The news that Chicago chef Jake Bickelhaupt and his wife Alexa Welsh would open a fine dining restaurant in Uptown right under the “L” tracks as the nearby Wilson station was undergoing renovations, was welcomed by neighbors and bloggers alike as further evidence that change was unavoidable for their troubled neighborhood. The hyperlocal news site Uptown Update even announced the opening as a “welcome addition to Uptown.” After being awarded two Michelin stars three years in a row and receiving accolades from the city’s chief restaurant critics and from national and international publications, 42 Grams abruptly closed its doors in June 2017, six months after the couple divorced. The announcement was confirmed separately by Jake and Alexa in social media. Alexa went so far as to clarify in the restaurant’s Facebook page that the closing was not due to “financial reasons.” 42 Grams, Jack C. Newell’s fly-on-the-wall documentary about the restaurant’s opening and the toll it took on the couple, offers enough tantalizing clues to the multiple factors that may have led to its closing. It is also an object lesson on the blood, sweat, tears and joy of opening and running a business, especially in a field as competitive as the food industry.
Jake, an alum of the Charlie Trotter school of haute cuisine, and Alexa started hosting 15-course underground BYO dinners on their Uptown apartment under the Sous Rising name while Alexa was working full time for an advertising agency. At one point in the film, Alexa describes herself as a “Type A workaholic.” And yet, as a hostess, she is charming presence, a perfect counterpart to Jake’s hard driving temperament. Jake, on the other hand, is the type of individual who writes his goals down in a notebook and meets them: by the age of 30, he wrote, he would work at Schwa, Chef Michael Carlson’s critically-acclaimed restaurant, and by 33, he would open his own restaurant. Jake is cocky and self-assured; he claims to have a hard time articulating his feelings and yet has no qualms about tearing city chefs a new one in questioning their commitment to the kitchen and to the culinary arts. Jake and Alexa take the logical next step in their culinary adventure and buy a shuttered fried chicken restaurant located on the ground level of the same building they live in, transforming it into a full-fledge fine dining restaurant. They name it 42 Grams after the supposed weight of the human soul (21 grams) and after Jake’s and Alexa’s own commitment to the project.
Newell’s camera is a constant, at times intrusive, oftentimes inquisitive, presence. He pays attention to the tiniest details and yet he knows when to stand back and let events transpire in front of the camera. Newell and his crew embed themselves in the story the way a war correspondent does and in so doing documents all the battles Jake and Alexa must wage in order to attain Jake’s ultimate goal: to immediately get two Michelin stars. In Jake and Alexa, Newell found two willing, unafraid participants. They share, some might even say overshare, their feelings, their opinions, their misgivings. Newell captures them at their best and their worst.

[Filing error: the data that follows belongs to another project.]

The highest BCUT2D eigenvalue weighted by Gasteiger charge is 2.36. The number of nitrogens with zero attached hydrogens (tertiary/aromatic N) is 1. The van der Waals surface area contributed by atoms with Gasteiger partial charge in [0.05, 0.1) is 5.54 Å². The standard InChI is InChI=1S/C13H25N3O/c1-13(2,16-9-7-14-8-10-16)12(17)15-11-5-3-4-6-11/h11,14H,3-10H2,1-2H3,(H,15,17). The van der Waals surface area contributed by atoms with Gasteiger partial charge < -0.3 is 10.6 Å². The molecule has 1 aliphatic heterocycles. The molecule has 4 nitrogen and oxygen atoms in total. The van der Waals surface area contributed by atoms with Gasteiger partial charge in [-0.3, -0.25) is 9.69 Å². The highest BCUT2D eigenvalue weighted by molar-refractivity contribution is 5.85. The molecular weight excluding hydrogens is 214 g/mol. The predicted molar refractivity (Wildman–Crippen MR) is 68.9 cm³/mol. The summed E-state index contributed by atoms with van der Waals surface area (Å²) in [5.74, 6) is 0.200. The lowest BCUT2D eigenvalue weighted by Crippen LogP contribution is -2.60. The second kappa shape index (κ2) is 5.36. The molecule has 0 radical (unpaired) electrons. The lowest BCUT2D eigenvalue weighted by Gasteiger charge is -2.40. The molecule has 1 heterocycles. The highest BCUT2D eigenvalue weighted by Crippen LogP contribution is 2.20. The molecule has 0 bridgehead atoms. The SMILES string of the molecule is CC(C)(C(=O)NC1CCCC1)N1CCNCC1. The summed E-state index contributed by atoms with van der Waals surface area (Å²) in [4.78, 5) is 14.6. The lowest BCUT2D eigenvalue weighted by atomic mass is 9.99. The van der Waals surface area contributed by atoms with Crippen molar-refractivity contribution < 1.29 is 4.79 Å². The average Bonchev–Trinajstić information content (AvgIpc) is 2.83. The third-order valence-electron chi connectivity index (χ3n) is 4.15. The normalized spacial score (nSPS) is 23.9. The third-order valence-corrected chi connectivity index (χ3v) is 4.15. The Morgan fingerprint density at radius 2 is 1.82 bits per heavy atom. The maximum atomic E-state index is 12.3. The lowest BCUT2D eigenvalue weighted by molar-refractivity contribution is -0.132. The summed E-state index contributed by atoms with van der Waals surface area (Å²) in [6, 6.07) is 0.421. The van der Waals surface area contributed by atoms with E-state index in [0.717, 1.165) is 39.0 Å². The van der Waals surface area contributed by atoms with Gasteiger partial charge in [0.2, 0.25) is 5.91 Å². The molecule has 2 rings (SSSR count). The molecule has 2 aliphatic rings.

Newell also pays attention to the process, to the nitty gritty of what it takes to open a business in Chicago. And so, with construction going on around him, Jake and his small team research and develop every single dish that may or may not end up in front of a guest. A whole sequence involving the baking of canele, a small French pastry, for a particular dessert stands out as an example of Jake’s meticulousness but also his impatience. Character traits that, added to high levels of stress on the days leading to the opening and the days after, explode to the surface as he berates sous chefs and staff alike. Employees come and go and, yet, Jake manages to create dishes and an experience that wows dozens of foodies. It isn’t until much later, after the credits roll, that you realize the effect such a small space –the dining area also doubles as kitchen and prep area– has on these interpersonal dynamics and how oblivious the clientele is at these outbursts and goings-on while they enjoy these finely crafted dishes and their own conversations.
The price they paid for their success is high. Alexa loses both her parents (at one point in the film, she shares the news that her mother has been diagnosed with terminal cancer and that she is moving in with them for hospice care) and Jake his father during the restaurant’s brief existence. Newell also hints at Jake’s problems with alcohol (Jake even alludes to having had one beer too many when a local restaurant critic visited the restaurant). Newell shows remarkable restraint when it comes to these personal matters; another filmmaker would have devoted a whole sequence to the care Alexa is giving her mother. But the hyperfocus on the couple allows us to hear the weariness in their voices, to experience the joy when they finally receive that much expected phone call from Michelin, and the sadness as they question if all this was worth putting their lives on hold. 42 Grams may in essence be a film about the pitfalls of pursuing the so-called American Dream, about the price of perfection. But it is also a study about human nature in all its marvelous and maddening complexity.
42 Grams will be shown as part of the Gene Siskel Film Center’s Stranger than Fiction series on Saturday, January 27 and Wednesday, January 31 at 8 pm; Sunday, January 28 at 5 pm; and Thursday, February 1 at 6 pm. The film is also available in the following digital platforms: Netflix, iTunes, Amazon Video, Google Play, Vudu and Vimeo.